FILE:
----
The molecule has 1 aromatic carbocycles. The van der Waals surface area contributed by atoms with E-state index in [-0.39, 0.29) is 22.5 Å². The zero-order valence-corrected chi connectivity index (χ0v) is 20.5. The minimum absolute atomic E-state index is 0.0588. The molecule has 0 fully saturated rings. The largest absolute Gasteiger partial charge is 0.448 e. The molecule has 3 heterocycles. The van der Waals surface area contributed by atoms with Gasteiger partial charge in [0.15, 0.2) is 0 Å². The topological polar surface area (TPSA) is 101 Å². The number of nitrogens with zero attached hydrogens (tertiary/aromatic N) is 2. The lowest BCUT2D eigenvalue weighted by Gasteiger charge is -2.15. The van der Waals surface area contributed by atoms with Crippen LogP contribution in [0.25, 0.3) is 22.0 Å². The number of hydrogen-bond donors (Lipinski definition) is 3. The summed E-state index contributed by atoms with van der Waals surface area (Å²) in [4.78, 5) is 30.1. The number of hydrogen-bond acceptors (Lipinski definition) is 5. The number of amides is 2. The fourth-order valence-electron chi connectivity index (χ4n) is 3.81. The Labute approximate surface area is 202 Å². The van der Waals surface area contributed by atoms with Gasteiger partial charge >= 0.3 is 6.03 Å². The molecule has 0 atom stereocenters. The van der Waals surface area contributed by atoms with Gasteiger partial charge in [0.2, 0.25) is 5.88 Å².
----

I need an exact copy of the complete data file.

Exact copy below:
The molecule has 1 aromatic carbocycles. The van der Waals surface area contributed by atoms with E-state index in [-0.39, 0.29) is 22.5 Å². The zero-order valence-corrected chi connectivity index (χ0v) is 20.5. The minimum absolute atomic E-state index is 0.0588. The molecule has 0 fully saturated rings. The largest absolute Gasteiger partial charge is 0.448 e. The molecule has 3 heterocycles. The van der Waals surface area contributed by atoms with Gasteiger partial charge in [0.15, 0.2) is 0 Å². The topological polar surface area (TPSA) is 101 Å². The number of nitrogens with zero attached hydrogens (tertiary/aromatic N) is 2. The lowest BCUT2D eigenvalue weighted by Gasteiger charge is -2.15. The van der Waals surface area contributed by atoms with Crippen LogP contribution in [0.25, 0.3) is 22.0 Å². The number of hydrogen-bond donors (Lipinski definition) is 3. The summed E-state index contributed by atoms with van der Waals surface area (Å²) in [4.78, 5) is 30.1. The number of hydrogen-bond acceptors (Lipinski definition) is 5. The number of amides is 2. The fourth-order valence-electron chi connectivity index (χ4n) is 3.81. The Labute approximate surface area is 202 Å². The van der Waals surface area contributed by atoms with Gasteiger partial charge >= 0.3 is 6.03 Å². The molecule has 0 atom stereocenters. The van der Waals surface area contributed by atoms with Gasteiger partial charge in [0.2, 0.25) is 5.88 Å².